Sometimes this is motherhood: finding the spiritual in the ordinary, the sublime in the mundane. It’s the dance your son does to Coltrane and the smile just like his daddy’s when he teases you. It’s the prose that lingers in his laughter, the prayer that rises from his babbling.
And sometimes it’s this: he refuses to eat anything but bananas and bread, to let you dress him without a temper tantrum, to let you write (or work or dry your hair), and the load whirling in the laundry right now contains a pair of jeans splattered with pureed raspberry and yogurt and another pair of jeans covered with your son’s vomit, and the pink creeps in the grout because during those last few minutes of his nap after finishing your work project you can either take a shower or clean it, and the measuring spoons and cups litter the kitchen (and the hallway and living room), and the toys create an obstacle course that makes Home Alone look like Mary Poppins–and snap–took care of everything. It’s the broken plate in the sink and the broken chess piece from Africa on the piano, and you’re struggling to live in complete thoughts, forget poetically.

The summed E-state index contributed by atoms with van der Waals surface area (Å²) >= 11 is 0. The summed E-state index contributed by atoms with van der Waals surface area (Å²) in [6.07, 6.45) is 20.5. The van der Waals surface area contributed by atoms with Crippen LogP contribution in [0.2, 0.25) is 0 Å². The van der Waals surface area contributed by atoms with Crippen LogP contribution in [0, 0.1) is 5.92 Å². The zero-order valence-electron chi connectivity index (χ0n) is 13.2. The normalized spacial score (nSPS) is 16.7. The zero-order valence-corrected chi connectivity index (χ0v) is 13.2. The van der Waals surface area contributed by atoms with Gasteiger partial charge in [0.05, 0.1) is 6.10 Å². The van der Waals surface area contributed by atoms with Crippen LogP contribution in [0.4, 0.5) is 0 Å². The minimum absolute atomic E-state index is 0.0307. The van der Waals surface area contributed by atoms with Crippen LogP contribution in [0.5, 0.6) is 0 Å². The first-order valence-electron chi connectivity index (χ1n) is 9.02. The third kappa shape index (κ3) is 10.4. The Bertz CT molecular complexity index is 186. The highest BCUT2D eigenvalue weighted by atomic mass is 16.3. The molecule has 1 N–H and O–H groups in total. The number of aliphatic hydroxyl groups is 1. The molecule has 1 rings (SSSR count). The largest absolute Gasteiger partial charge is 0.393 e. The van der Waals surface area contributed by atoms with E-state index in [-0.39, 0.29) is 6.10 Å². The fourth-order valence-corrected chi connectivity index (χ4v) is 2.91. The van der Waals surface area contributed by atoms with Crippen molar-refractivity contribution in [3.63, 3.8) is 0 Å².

Then it comes to the end of the night, and you rock and rock and rock until he falls asleep, these nights fewer and fewer when he sleeps still in your arms, and you want to hold him all night long and listen to his breathing and feel his warmth against you, and none of those things matter, or at least they matter less, because despite how hard this day was and how tired you are and how can you be out of chocolate?, there is love.